World War One inspired the war poets to respond to the horrors and brutalities of war in new ways, writing some of the most vivid, profound and powerful poetry in English Literature. Help your year 7, 8 and 9 students to appreciate their sacrifices with this thoughtful and engaging scheme of learning.
This student-facing pack includes 8 lessons with a range of classroom resources and activities to develop students’ understanding and appreciation of poetic form, structure and style, while building their core reading, writing, comprehension, vocabulary and oracy skills.
Each lesson includes starter activities, followed by 5-6 main activities, and an extension or homework task, with answers for self- or peer marking in class. There are 8 PowerPoint presentations to help you to deliver each lesson, and a summative assessment with an accompanying PowerPoint to review and check students' progress and learning.
Activities in this scheme of learning include:
- scaffolded writing tasks to develop students’ analytical writing skills
- comparative tasks looking at two poems and approaches to tackling unseen poems
- comprehension questions to check students’ understanding
- discussion tasks, reading aloud and performance ideas to build oral skills and reading confidence
- word decoding tasks, glossaries and word banks to build students’ vocabulary
- formative assessment tasks and low-stakes quizzes.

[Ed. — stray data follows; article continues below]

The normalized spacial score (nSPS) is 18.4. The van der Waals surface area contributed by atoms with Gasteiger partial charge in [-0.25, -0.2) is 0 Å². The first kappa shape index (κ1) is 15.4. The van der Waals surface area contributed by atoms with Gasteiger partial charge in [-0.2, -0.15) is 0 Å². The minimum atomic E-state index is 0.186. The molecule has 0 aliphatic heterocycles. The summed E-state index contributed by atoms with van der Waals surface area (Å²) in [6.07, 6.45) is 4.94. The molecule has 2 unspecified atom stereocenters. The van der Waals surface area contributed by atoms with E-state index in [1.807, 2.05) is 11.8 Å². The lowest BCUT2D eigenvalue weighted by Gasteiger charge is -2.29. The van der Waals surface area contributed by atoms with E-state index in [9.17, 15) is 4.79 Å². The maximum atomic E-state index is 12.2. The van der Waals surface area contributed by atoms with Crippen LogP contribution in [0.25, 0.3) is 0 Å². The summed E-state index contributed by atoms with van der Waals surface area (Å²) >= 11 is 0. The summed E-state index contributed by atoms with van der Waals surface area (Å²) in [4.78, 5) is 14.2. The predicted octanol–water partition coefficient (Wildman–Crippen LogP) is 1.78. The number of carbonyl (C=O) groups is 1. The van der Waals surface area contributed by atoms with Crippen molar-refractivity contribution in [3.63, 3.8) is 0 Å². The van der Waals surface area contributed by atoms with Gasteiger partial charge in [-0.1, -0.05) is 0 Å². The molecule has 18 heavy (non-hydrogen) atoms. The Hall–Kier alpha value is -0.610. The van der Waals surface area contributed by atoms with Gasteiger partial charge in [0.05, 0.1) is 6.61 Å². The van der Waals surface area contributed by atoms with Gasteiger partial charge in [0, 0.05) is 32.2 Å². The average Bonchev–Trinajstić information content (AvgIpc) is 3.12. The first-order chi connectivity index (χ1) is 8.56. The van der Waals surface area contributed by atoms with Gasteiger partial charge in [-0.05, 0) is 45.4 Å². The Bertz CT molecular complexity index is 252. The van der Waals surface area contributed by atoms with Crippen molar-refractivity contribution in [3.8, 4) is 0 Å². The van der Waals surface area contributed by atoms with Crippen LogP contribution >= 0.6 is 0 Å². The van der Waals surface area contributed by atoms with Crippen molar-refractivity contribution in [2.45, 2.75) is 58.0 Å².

There are also carefully scaffolded and differentiated poetry analysis tasks to help students understand how to use World War I poetry quotes in their written work.
The pack aims to bring the context of the poems to life, with a range of historic texts including propaganda posters, soldiers’ diaries and letters sent home, as well as facts about the Great War.
There are 13 famous World War I poems to explore, including 'The Troop Ship' by Isaac Rosenberg, 'Futility' and 'Anthem for Doomed Youth' by Wilfred Owen, 'First Time In' by Ivor Gurney, John McCrae's 'In Flanders Fields', 'Owl' by Edward Thomas and 'Recruiting' by E.A Mackintosh, as well as poems by Henry Smalley Sarson. Women's poetry from World War I is also recognised, including 'The Gift of India' by Sarojini Naidu, 'Who's for the Game?' by Jessie Pope, May Wedderburn Cannan's 'August 1914' and Sara Teasdale's 'Spring in War-Time'.
Taking a thematic approach to war poetry throughout the lessons, students will consider the start of the war, propaganda, recruitment and the call-up, before exploring life at the front, the horror of war in the trenches and the camaraderie between soldiers who served on the frontlines. There is also a focus on women's lives on the home front and a lesson on the significant contribution of British Empire soldiers, looking at Caribbean, Indian and black British recruits.
This 78-page teaching pack includes everything you need to explore the context, power and impact of World War I poetry with KS3 English Literature students.
Overview for teachers
Lesson 1: The start of World War I (pages 11-16)
- Starter activity 1: Quick knowledge check
- Starter activity 2: Mind mapping
- Activity 1: Reading and summarising
- Activity 3: Exploring the context of the war
- Activity 4: Exploring language
- Activity 5: Summarising and dual-coding
- Activity 6: Annotation
Lesson 2: Propaganda and recruitment
- Starter activity 1: Ranking persuasive techniques
- Activity 1: Analysing persuasive techniques
- Activity 2: Performing the poem
- Activity 3: Analysing the poem’s rhyme scheme
- Activity 4: Writing about rhyme
- Activity 5: Exploring the poem further
- Activity 6: Paragraph writing
Lesson 3: The call-up
- Starter activity 1: Reading aloud
- Activity 1: Word choices
- Activity 2: Reading comprehension
- Activity 3: Think, pair, share – comparing poems
- Activity 4: Exploring informal language